The multicast scenario was simple, as far as the multicast part went – dense mode, make sure everyone joins and responds to the ping. Easy enough. But the kicker was this screwball requirement to evenly load balance the multicast traffic to one of the routers, where there was an equal-cost path to get to that router from the multicast source. I didn’t have a clue how to do this. The solution was to create a GRE tunnel, static mroute so that the traffic would come via the tunnel, and then do CEF per-packet load-sharing so that the GRE packets (with the multicast inside) would be evenly distributed across the equal-cost paths. Wow. I NEVER would have conjured that one up on my own, but it made total sense once I saw it. That’s just creative right there…

There was some IPv6 tunneling over IPv4, which I have a feeling is going to show up on the lab. It seems like a no-brainer to me – since most of us are running IPv4 networks, and will be working on IPv6 at some point in the future, doesn’t it make sense that the CCIE lab would cover IPv4 to IPv6 dual-stack issues? Sure does…and IPv6 over IPv4 tunneling is a major component of that. Thankfully, configuring IPv6-in-IPv4 tunnels is generally easy. BUT – there are several different ways to perform this task. Understanding all of the IPv6 over IPv4 tunnel methods, and when each method is appropriate is not so easy. This time around, I needed to use IPv6inIP (easy, makes sense, like every tunnel you’ve ever built in your life), and also an ISATAP tunnel. I built the ISATAP tunnel, following the instructions like a good little puppy. But I still have no idea what was going on there. The endpoints were autodiscovering each other, they were assigning themselves IPv6 addresses…it was out of control. Again, I felt like a monkey looking at a helicopter. So I definitely need to go back through ISATAP tunneling again.

They tossed in a little bit of multiple spanning tree, where you can map multiple VLANs to a specific instance of STP. I didn’t get that working exactly like the answer key said I should have, where there was one port that remained a “boundary” port (at the edge of the MST region) when supposedly it should have come up as an “internal” port. Part of the reason may be that I didn’t get the dot1q tunneling working quite right either, even after diligently reviewing all of the code and making sure I matched up with the answer key. I missed something. I ended up bridging 3 VLANs, when I was only supposed to have been bridging 2. I blew a LOT of time trying to figure that out, because it seemed like it should have been so straightforward. I just missed something somewhere, and time was marching on.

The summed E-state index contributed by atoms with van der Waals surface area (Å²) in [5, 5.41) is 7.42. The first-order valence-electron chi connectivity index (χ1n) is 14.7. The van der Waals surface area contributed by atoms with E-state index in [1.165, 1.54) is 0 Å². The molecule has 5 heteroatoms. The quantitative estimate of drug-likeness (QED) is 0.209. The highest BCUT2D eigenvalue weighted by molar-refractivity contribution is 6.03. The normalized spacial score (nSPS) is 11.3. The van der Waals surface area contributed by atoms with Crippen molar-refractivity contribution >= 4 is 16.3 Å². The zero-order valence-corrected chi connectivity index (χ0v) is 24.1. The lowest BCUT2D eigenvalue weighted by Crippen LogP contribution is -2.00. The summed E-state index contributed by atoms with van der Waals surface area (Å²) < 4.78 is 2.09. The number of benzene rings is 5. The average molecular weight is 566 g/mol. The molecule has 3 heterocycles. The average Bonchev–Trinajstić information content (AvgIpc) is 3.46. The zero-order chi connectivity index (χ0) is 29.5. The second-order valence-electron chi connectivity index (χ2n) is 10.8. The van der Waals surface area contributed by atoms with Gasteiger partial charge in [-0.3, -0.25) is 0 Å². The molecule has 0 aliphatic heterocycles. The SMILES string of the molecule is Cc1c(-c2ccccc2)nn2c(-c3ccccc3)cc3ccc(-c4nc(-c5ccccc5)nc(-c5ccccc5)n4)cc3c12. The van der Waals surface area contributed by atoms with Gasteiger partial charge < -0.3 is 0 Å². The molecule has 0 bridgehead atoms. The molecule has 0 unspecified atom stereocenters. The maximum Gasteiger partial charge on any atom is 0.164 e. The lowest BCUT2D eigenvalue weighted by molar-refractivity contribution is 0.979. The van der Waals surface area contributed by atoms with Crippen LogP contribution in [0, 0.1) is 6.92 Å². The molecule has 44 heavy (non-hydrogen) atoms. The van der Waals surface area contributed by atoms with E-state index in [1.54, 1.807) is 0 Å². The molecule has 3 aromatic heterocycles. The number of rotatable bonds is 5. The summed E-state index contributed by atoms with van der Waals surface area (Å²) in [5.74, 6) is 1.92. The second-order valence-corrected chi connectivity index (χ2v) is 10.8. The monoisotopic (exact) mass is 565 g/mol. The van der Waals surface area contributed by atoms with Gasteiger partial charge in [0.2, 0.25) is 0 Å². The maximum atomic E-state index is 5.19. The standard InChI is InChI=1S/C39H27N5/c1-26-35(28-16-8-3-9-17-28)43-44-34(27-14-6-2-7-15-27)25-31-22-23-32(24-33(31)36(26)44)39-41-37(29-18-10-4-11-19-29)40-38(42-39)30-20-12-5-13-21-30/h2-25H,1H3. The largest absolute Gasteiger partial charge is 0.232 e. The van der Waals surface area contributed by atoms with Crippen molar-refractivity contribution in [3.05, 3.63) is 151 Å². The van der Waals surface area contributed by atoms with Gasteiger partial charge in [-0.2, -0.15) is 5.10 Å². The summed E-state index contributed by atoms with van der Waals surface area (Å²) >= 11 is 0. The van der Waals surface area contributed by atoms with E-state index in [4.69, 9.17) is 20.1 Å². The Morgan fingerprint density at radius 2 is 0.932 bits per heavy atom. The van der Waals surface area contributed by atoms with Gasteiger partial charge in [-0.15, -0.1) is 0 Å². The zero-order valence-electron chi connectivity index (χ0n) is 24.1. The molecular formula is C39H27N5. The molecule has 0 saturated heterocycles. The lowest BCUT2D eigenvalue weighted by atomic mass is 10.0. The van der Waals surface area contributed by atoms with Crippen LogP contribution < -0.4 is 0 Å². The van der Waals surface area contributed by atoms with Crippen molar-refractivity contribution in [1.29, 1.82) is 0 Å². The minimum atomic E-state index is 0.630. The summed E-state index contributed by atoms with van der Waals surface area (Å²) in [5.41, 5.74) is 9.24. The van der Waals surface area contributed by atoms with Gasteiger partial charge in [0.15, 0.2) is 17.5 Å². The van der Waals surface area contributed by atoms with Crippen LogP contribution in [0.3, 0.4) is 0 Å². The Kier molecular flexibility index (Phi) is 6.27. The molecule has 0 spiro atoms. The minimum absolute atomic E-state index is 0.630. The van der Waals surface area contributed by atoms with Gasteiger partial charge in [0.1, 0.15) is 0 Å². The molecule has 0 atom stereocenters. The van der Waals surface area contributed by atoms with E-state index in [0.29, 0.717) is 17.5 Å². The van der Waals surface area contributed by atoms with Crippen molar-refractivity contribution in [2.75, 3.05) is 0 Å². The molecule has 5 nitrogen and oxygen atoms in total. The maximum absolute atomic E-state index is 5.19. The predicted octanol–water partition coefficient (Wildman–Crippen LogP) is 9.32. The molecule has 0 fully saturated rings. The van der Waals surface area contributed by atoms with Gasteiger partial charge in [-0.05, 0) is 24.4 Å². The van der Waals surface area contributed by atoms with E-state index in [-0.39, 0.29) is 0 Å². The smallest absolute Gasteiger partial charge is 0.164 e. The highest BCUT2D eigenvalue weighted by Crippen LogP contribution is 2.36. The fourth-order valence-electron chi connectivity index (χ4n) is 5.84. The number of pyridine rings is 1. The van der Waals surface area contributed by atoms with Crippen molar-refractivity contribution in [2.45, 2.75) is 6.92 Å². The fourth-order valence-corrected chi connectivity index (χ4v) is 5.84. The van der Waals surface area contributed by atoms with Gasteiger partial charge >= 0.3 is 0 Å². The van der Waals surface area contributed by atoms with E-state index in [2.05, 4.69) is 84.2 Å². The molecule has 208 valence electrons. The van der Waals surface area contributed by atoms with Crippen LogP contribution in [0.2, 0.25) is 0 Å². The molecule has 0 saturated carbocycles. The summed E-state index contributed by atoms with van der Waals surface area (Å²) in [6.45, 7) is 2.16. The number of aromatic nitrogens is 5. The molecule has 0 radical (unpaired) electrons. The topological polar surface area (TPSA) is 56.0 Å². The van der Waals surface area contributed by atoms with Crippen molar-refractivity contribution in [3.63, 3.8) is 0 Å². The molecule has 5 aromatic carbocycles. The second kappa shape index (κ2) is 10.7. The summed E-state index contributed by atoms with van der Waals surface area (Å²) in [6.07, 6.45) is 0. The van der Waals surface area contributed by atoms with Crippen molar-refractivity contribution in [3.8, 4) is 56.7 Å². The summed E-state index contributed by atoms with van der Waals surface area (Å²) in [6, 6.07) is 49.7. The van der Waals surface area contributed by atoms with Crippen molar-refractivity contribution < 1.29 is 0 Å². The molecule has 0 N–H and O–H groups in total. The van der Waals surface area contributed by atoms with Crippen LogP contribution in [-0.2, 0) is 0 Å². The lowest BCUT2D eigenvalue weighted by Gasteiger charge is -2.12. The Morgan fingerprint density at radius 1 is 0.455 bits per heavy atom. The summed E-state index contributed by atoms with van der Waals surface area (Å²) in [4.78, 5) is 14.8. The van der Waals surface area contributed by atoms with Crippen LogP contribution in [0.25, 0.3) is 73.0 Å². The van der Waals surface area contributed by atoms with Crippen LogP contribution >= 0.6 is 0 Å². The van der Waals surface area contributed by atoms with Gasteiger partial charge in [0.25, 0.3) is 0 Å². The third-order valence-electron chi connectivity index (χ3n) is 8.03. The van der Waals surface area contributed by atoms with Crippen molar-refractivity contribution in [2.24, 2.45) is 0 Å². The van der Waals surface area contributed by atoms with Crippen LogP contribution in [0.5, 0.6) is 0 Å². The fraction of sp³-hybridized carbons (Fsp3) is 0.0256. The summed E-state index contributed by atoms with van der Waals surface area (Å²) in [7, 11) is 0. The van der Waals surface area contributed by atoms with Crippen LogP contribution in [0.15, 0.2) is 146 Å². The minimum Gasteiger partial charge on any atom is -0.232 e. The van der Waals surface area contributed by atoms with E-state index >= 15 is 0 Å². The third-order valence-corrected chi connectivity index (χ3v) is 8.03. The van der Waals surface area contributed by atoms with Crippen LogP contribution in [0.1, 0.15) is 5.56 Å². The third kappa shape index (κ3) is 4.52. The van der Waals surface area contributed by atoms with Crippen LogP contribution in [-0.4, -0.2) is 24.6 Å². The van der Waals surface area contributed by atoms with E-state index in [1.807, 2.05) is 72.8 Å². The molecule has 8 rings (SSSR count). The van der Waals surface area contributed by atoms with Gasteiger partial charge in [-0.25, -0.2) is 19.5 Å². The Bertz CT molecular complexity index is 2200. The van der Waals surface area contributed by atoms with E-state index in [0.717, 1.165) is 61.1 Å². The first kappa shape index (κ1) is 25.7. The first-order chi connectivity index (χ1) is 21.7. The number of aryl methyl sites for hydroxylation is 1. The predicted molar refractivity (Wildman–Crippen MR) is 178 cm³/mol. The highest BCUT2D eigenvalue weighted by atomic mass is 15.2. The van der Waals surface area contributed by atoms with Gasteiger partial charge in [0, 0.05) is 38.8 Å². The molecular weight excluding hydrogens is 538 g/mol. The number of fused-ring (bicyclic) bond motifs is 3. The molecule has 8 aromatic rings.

I don’t think I’ve mentioned it in any posts yet, but some of scenarios have included NAT.  Today was simple enough.  NAT address X to address Y when it flows through these points on the router.  No problem.  NAT can be confusing, but we do a lot of it in my world, so I’m pretty comfortable with it.

So, a long day, a lot done. I’ll pick up with scenario 7 on Monday, and hopefully caught up on my sleep in the meantime.

About the author

Ethan Banks

Most people know me because I write & podcast about IT on the Packet Pushers network. I also co-authored "Computer Networks Problems & Solutions" with Russ White.

Find out more on my about page.

1 comment

  • Brain like tapioca. Good one. Man, I hate those production issues that lead into those long long calls. You’re on there for hours and then some Pointy-Haired-Boss will come on for 10 minutes and thinks he knows better than anyone else. Then, thankfully, he drops off. Anyways, I can see your studying is rolling along. You’re rocking!


Most people know me because I write & podcast about IT on the Packet Pushers network. I also co-authored "Computer Networks Problems & Solutions" with Russ White.

Find out more on my about page.